A Psalm of David. The LORD said unto my Lord, Sit thou at my right hand, until I make thine enemies thy footstool. The LORD shall send the rod of thy strength out of Zion: rule thou in the midst of thine enemies. Thy people shall be willing in the day of thy power, in the beauties of holiness from the womb of the morning: thou hast the dew of thy youth. The LORD hath sworn, and will not repent, Thou art a priest for ever after the order of Melchizedek. The Lord at thy right hand shall strike through kings in the day of his wrath. He shall judge among the heathen, he shall fill the places with the dead bodies; he shall wound the heads over many countries. He shall drink of the brook in the way: therefore shall he lift up the head.

Jesus Christ, the great high priest, is the Lord over history, the King of kings. He alone possesses both offices of high priest and King. This is why there must be separate institutional authorities on earth: priests and magistrates, both lawful rulers, but each with his own office and sphere of legitimate authority. Each is under God and therefore under obligation to proclaim and enforce God’s law. The church is not under the State; neither is the State under the church. Both are under God.

Where does Jesus sit? At the right hand of God. Where is this? In heaven. Does this mean that Jesus will not return to earth to sit on an earthly throne in Jerusalem or some other city? Yes. He reigns in history from on high. To leave His throne in heaven, He would have to give up power and authority, unless that heavenly throne were also to come to earth, along with His Father, next to Whom He sits. But this transfer of God’s throne of judgment to earth will happen only at the resurrection of the dead and the final judgment.

The Coming of the Kingdom

Much of modern evangelical Christianity believes that Christ’s kingdom cannot and will not come until He returns physically to reign over saints and sinners during a thousand-year future period. This is not what He said about the arrival of His kingdom; it is already here: “But if I cast out devils by the Spirit of God, then the kingdom of God is come unto you” (Matthew 12:28). He cast them out, and His kingdom came – not in its historic fullness, but it came judicially (by law).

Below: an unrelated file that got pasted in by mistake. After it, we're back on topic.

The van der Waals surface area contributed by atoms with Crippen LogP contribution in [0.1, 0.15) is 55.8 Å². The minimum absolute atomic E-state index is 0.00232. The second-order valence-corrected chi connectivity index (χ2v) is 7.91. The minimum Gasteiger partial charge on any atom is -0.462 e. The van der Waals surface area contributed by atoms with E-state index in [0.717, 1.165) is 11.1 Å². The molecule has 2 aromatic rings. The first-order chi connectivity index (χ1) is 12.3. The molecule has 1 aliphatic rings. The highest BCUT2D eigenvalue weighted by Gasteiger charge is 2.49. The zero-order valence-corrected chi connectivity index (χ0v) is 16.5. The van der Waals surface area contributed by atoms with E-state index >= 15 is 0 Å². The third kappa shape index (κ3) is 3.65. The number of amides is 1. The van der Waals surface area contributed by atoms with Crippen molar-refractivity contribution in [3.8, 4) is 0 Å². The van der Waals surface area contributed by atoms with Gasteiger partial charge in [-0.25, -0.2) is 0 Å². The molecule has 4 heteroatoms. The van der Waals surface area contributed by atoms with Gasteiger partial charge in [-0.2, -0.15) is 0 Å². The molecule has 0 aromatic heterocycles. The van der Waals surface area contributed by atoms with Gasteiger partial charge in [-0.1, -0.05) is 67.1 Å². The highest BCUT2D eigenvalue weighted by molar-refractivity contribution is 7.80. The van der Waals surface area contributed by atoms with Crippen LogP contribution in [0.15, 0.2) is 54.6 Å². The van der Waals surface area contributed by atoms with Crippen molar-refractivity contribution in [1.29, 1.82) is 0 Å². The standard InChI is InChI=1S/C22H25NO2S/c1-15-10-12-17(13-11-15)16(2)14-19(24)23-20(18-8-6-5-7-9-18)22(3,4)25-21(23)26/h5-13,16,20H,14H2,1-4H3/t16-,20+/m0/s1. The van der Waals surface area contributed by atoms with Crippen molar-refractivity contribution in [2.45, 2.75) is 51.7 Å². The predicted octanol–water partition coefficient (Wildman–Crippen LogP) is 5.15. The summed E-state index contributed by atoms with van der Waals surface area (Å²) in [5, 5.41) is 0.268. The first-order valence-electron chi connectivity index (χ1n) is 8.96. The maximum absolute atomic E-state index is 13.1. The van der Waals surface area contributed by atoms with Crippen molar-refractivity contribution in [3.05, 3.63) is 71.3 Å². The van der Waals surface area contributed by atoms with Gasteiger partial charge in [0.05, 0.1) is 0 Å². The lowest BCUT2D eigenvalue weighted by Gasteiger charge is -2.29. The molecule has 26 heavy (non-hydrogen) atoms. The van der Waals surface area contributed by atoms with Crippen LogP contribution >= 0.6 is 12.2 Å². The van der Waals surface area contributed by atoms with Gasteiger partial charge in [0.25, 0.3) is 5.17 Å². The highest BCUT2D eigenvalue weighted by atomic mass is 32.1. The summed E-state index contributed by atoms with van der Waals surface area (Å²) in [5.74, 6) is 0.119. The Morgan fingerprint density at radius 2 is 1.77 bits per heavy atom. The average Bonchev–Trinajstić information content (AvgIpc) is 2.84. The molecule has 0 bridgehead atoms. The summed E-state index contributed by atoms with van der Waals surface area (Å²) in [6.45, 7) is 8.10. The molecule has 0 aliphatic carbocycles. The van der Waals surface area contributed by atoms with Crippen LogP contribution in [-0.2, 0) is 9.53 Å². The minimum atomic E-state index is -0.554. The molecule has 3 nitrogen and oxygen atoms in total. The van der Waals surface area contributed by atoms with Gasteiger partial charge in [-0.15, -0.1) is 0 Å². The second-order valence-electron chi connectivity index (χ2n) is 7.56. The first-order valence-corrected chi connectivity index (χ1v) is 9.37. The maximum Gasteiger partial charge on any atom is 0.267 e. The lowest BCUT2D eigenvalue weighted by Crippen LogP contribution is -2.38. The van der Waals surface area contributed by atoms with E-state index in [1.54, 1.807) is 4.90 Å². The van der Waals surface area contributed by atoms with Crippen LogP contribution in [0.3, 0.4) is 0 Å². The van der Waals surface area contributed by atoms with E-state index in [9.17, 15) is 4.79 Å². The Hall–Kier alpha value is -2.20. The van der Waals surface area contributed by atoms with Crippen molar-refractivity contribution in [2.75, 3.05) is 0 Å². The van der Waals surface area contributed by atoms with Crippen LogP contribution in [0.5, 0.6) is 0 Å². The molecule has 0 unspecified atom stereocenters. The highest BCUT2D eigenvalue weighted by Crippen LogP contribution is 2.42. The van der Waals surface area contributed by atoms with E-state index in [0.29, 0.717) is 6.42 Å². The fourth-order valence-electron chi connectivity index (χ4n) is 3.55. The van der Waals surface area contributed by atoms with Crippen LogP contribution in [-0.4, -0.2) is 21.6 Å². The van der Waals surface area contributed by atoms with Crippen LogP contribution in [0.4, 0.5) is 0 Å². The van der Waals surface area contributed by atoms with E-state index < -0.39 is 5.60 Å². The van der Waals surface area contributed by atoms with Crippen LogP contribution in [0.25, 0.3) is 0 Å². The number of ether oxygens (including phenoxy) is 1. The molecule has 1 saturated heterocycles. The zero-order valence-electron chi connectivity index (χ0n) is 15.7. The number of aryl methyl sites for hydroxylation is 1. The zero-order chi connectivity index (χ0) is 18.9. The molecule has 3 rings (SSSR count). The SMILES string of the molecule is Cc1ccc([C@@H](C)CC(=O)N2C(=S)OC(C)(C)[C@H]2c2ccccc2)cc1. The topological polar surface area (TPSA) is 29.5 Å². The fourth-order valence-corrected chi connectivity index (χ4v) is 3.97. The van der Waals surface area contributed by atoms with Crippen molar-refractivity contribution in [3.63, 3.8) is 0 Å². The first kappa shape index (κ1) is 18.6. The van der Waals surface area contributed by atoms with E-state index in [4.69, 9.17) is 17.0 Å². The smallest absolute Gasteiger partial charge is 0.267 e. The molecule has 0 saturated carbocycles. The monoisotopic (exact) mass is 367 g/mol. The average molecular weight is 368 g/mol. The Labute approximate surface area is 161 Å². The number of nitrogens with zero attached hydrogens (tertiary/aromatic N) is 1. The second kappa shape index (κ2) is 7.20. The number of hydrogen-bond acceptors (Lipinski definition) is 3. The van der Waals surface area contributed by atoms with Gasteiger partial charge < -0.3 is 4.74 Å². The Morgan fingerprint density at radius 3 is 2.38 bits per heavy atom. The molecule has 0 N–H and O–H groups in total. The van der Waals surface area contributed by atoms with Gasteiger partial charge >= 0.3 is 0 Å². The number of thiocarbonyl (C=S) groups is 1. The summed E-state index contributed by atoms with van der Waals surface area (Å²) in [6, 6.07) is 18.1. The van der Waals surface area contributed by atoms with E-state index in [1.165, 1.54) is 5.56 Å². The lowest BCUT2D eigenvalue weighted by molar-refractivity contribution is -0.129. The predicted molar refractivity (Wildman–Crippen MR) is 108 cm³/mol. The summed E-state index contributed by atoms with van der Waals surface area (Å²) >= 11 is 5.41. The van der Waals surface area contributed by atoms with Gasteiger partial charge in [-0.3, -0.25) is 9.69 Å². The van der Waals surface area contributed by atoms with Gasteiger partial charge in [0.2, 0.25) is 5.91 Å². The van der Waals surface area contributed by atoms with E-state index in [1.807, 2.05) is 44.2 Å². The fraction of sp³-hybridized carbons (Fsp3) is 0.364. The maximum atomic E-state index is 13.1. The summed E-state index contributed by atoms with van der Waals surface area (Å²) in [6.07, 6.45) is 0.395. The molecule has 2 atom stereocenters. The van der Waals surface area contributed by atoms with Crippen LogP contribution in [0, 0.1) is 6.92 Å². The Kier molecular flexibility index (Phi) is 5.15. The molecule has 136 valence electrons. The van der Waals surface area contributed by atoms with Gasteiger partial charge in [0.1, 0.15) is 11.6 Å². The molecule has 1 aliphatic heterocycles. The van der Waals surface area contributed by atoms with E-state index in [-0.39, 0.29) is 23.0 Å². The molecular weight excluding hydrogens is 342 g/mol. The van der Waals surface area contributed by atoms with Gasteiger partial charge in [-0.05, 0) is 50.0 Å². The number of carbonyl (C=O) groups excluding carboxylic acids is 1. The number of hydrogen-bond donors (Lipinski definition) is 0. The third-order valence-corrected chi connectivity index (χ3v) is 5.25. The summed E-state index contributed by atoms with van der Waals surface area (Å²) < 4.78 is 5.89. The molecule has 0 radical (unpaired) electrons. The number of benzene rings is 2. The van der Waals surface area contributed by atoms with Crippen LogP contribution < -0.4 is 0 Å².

It is today the God-assigned task of all Christians to work out in history the fullness of His kingdom’s principles, to manifest it to all the world. This is the Great Commission (Matthew 28:18-20). The Holy Spirit enables Christ’s people to achieve this goal progressively in history, before Jesus comes again to judge the world.

It is no more necessary that Jesus sit on a physical throne in a literal Jerusalem in order for His kingdom on earth to be present in history than it is for Satan physically to sit on a throne in some earthly location – New York City, perhaps? – in order for his kingdom to be present in history. No Christian teaches that Satan’s kingdom is unreal in history just because Satan is not here on earth physically. Yet all premillennialists are forced by their eschatology to insist that Christ’s earthly Kingdom is not yet real in history, since He is on His throne in heaven. This is totally inconsistent with what they believe about Satan’s kingdom.

Empowering by the Holy Spirit

Because Jesus Christ is not physically present with His church in history, the church has greater power. This was the explicit teaching of Christ:

These things have I spoken unto you, being yet present with you. But the Comforter, which is the Holy Ghost, whom the Father will send in my name, he shall teach you all things, and bring all things to your remembrance, whatsoever I have said unto you. Peace I leave with you, my peace I give unto you: not as the world giveth, give I unto you. Let not your heart be troubled, neither let it be afraid (John 14:25-27).

Jesus made it plain that His disciples were better off with Him physically absent from them. “Nevertheless I tell you the truth; It is expedient for you that I go away: for if I go not away, the Comforter will not come unto you; but if I depart, I will send him unto you” (John 16:7).

The Ascension

The modern church has all but ignored the doctrine of Christ’s ascension. The modern church does not see the ascension in terms of His definitive triumph in history over Satan and his forces. His blood was shed at Calvary. The bodily ascension of Jesus Christ was the historical event through which His church has been empowered for world dominion by the Holy Spirit. The world will be progressively transformed through the work of the Holy Spirit on the hearts of individuals, and also through the efforts of His people to proclaim biblical law and obey it in history.

Those who deny this – and millions of Christians do deny it – are simply unimpressed by the power of the Holy Spirit and the efficacy of biblical law. They believe that Satan, acting through the hearts and actions of covenantally rebellious people, possesses far more power in history than God exercises through His Spirit-empowered people. Christians today seem more impressed with the power of humanism than with the transforming power of the Holy Spirit. In this, they share a fundamental principle with the humanists.

Nevertheless, critics publicly insist that because Christian Reconstructionists proclaim the heart-transforming, world-transforming power of the Holy Spirit in history, Reconstructionists are therefore humanistic. Most incredible of all, there are Christians who actually believe this preposterous accusation.

[1] Gary North, The Dominion Covenant: Genesis (2nd ed.; Tyler, Texas: Institute for Christian Economics, 1987).